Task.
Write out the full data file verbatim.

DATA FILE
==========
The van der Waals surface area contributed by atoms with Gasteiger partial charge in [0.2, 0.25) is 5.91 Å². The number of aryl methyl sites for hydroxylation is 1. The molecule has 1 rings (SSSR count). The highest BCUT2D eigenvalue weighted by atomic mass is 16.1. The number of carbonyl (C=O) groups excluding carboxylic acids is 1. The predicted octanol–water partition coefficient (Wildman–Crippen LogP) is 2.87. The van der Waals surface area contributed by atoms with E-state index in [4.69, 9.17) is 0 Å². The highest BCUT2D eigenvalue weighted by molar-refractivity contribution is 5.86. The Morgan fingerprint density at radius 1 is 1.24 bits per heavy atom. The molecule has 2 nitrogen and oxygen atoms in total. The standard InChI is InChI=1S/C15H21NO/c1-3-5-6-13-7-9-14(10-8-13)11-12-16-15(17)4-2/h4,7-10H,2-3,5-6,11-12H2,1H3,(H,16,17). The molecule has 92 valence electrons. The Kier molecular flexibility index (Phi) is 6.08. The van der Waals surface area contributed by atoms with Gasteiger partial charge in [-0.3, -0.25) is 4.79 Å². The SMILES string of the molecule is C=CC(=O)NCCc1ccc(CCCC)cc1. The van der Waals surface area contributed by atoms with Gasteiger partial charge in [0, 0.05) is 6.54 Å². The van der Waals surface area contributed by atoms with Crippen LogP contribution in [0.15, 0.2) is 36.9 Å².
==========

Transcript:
The van der Waals surface area contributed by atoms with Gasteiger partial charge in [0.2, 0.25) is 5.91 Å². The number of aryl methyl sites for hydroxylation is 1. The molecule has 1 rings (SSSR count). The highest BCUT2D eigenvalue weighted by atomic mass is 16.1. The number of carbonyl (C=O) groups excluding carboxylic acids is 1. The predicted octanol–water partition coefficient (Wildman–Crippen LogP) is 2.87. The van der Waals surface area contributed by atoms with E-state index in [4.69, 9.17) is 0 Å². The highest BCUT2D eigenvalue weighted by molar-refractivity contribution is 5.86. The Morgan fingerprint density at radius 1 is 1.24 bits per heavy atom. The molecule has 2 nitrogen and oxygen atoms in total. The standard InChI is InChI=1S/C15H21NO/c1-3-5-6-13-7-9-14(10-8-13)11-12-16-15(17)4-2/h4,7-10H,2-3,5-6,11-12H2,1H3,(H,16,17). The molecule has 92 valence electrons. The Kier molecular flexibility index (Phi) is 6.08. The van der Waals surface area contributed by atoms with Gasteiger partial charge in [-0.3, -0.25) is 4.79 Å². The SMILES string of the molecule is C=CC(=O)NCCc1ccc(CCCC)cc1. The van der Waals surface area contributed by atoms with Gasteiger partial charge in [0, 0.05) is 6.54 Å². The van der Waals surface area contributed by atoms with Crippen LogP contribution in [0.15, 0.2) is 36.9 Å².